“High concentration also means that performance (for good and bad) is driven by an ever-smaller group of stocks – in the UK, for example, the top end of the market is dominated by a few, very mature, often ex-‘growth’ names (albeit ones paying big dividends). Lots of oil, mining, banking, tobacco and consumer staples – but no technology. This seems to crowd out dynamism as well – in the UK, at least – with few changes to the top-10s from year to year.”

In addition to this, Invesco’s white paper suggested that UK active managers are underweight the largest companies because global/pan-European strategies and UK trackers (which tend to be benchmarked against the FTSE 100 so have an even greater weighting than the All Share to the biggest constituents) are essentially reducing the availability of stock for domestic funds.

“The overall conclusion is that, for reasons associated with ownership of some of the largest UK listed companies in non-UK funds, and the growth in passive funds tracking the FTSE 100, the opportunity set for active managers is structurally very different from the FTSE All Share and weighted more to companies below the top quintile” Pike and Ucha wrote.

The above explains why active UK funds are underweight the large-cap stocks that have led the market over the past three years but the paper warns this should not necessarily be seen as a long-term disadvantage.

Total return relative to FTSE All Share (Indexed, 31 Dec 1993=100)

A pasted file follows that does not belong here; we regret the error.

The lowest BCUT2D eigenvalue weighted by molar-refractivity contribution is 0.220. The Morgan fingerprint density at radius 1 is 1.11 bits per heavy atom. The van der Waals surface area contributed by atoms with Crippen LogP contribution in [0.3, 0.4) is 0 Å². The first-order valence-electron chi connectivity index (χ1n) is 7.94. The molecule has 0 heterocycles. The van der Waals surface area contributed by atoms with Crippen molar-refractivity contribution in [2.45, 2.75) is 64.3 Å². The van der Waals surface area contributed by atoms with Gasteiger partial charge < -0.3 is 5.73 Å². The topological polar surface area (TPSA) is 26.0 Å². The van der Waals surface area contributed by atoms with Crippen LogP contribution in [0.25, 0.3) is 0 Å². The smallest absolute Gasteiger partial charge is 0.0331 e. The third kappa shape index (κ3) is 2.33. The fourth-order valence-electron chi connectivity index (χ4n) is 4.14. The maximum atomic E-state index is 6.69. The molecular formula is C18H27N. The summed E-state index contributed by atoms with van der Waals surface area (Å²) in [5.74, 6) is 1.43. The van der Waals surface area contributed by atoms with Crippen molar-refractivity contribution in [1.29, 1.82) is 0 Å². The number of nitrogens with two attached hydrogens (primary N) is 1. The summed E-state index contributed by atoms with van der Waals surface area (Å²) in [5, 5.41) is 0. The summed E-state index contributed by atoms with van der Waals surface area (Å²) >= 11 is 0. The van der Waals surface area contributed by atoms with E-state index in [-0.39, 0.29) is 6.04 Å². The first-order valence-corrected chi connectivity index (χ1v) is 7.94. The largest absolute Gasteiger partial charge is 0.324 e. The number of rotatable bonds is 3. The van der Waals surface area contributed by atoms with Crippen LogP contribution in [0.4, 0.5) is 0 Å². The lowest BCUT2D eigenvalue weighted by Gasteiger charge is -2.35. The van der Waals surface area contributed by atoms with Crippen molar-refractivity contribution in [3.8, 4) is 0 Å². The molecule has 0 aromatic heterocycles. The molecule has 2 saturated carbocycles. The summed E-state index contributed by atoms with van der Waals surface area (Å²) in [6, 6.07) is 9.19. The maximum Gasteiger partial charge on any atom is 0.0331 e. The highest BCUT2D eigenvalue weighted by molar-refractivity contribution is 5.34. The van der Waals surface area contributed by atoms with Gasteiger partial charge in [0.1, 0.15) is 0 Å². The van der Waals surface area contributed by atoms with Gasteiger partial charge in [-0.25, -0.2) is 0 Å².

Source: Invesco, Factset

While the past three years have witnessed the significant underperformance of the small- and mid-cap indices, and outperformance of the FTSE 100 (thus the underperformance of active funds), the opposite is true over the long run – as shown above.

“There have been times (in the build up to the first boom, during the global financial crisis, around the Brexit Referendum of 2016, the first wave of Covid in April 2020, and the most recent period since September 2021) when smaller and mid-caps have underperformed,” the research finished.

“But the long-term outperformance of smaller and mid-caps, and the ‘oxygen’ of increased volatility that fuels opportunity for stock picking, suggests that the long-term outlook for UK active managers, relative to passive funds, remains especially attractive.”

Active managers outside of Invesco agree, with Rathbones’ Jackson liking the opportunities created by the FTSE 250. Just 11% of the UK mid-cap equity index is in its 10 largest names, so it is well-diversified, and Jackson believes this means it is home to quality companies “flying under the radar”.

“Many of these businesses are little known, with strong opportunities for growth both at home and abroad,” she said. “And they seem cheap relative to their counterparts in other markets and when compared with the past.”

Over at Premier Miton, Gervais Williams thinks markets could be approaching “an explosive period of small-cap recovery”.

With the very strong performance of global mega-caps such as Microsoft, Apple, Tesla and Novo Nordisk being driven by “an unusually large rise in their valuations” rather than earnings growth, Williams sees them as being vulnerable to a snap-back.

“The key point is that quoted small-caps have already had their bear market. They’re already standing on absurdly sub-normal valuations because capital flows over recent years have skewed so heavily into mega-caps,” the Premier Miton UK Smaller Companies co-manager said.

“Reallocating just 1% from mega-caps to small-caps dramatically scales up its impact, so the new small-cap supercycle is currently on a hair trigger.”